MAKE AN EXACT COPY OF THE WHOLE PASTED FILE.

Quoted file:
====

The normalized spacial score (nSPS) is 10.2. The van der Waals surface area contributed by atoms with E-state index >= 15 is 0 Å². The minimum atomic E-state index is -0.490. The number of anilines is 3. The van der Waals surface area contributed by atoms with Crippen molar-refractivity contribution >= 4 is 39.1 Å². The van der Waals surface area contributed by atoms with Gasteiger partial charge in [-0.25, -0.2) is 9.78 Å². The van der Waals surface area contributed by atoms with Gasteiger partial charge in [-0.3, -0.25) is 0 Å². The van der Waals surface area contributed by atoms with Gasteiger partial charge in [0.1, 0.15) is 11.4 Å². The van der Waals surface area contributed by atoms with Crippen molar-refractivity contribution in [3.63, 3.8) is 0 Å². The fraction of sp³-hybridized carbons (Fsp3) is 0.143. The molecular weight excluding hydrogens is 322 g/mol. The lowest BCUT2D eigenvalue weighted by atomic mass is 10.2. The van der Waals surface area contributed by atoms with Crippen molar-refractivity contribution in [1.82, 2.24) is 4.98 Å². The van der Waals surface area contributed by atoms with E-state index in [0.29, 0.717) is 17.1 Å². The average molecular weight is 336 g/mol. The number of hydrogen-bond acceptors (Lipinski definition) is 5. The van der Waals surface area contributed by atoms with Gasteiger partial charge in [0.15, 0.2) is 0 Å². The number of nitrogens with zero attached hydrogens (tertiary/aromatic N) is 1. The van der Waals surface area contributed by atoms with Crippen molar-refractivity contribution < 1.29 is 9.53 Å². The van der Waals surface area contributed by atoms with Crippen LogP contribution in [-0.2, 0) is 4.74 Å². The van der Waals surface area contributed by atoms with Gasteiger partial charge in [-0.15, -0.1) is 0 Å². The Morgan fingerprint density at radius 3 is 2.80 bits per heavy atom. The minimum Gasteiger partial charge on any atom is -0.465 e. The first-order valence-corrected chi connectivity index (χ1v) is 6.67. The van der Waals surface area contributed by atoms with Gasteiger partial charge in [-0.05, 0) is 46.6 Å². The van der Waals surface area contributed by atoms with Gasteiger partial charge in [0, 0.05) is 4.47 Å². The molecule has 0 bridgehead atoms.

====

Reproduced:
The normalized spacial score (nSPS) is 10.2. The van der Waals surface area contributed by atoms with E-state index >= 15 is 0 Å². The minimum atomic E-state index is -0.490. The number of anilines is 3. The van der Waals surface area contributed by atoms with Crippen molar-refractivity contribution >= 4 is 39.1 Å². The van der Waals surface area contributed by atoms with Gasteiger partial charge in [-0.25, -0.2) is 9.78 Å². The van der Waals surface area contributed by atoms with Gasteiger partial charge in [-0.3, -0.25) is 0 Å². The van der Waals surface area contributed by atoms with Gasteiger partial charge in [0.1, 0.15) is 11.4 Å². The van der Waals surface area contributed by atoms with Crippen molar-refractivity contribution in [3.63, 3.8) is 0 Å². The fraction of sp³-hybridized carbons (Fsp3) is 0.143. The molecular weight excluding hydrogens is 322 g/mol. The lowest BCUT2D eigenvalue weighted by atomic mass is 10.2. The van der Waals surface area contributed by atoms with Crippen molar-refractivity contribution in [1.82, 2.24) is 4.98 Å². The van der Waals surface area contributed by atoms with E-state index in [0.29, 0.717) is 17.1 Å². The average molecular weight is 336 g/mol. The number of hydrogen-bond acceptors (Lipinski definition) is 5. The van der Waals surface area contributed by atoms with Gasteiger partial charge in [0.15, 0.2) is 0 Å². The number of nitrogens with zero attached hydrogens (tertiary/aromatic N) is 1. The van der Waals surface area contributed by atoms with Crippen molar-refractivity contribution < 1.29 is 9.53 Å². The van der Waals surface area contributed by atoms with Crippen LogP contribution in [-0.2, 0) is 4.74 Å². The van der Waals surface area contributed by atoms with Gasteiger partial charge in [-0.15, -0.1) is 0 Å². The Morgan fingerprint density at radius 3 is 2.80 bits per heavy atom. The minimum Gasteiger partial charge on any atom is -0.465 e. The first-order valence-corrected chi connectivity index (χ1v) is 6.67. The van der Waals surface area contributed by atoms with Gasteiger partial charge in [-0.05, 0) is 46.6 Å². The van der Waals surface area contributed by atoms with Gasteiger partial charge in [0, 0.05) is 4.47 Å². The molecule has 0 bridgehead atoms.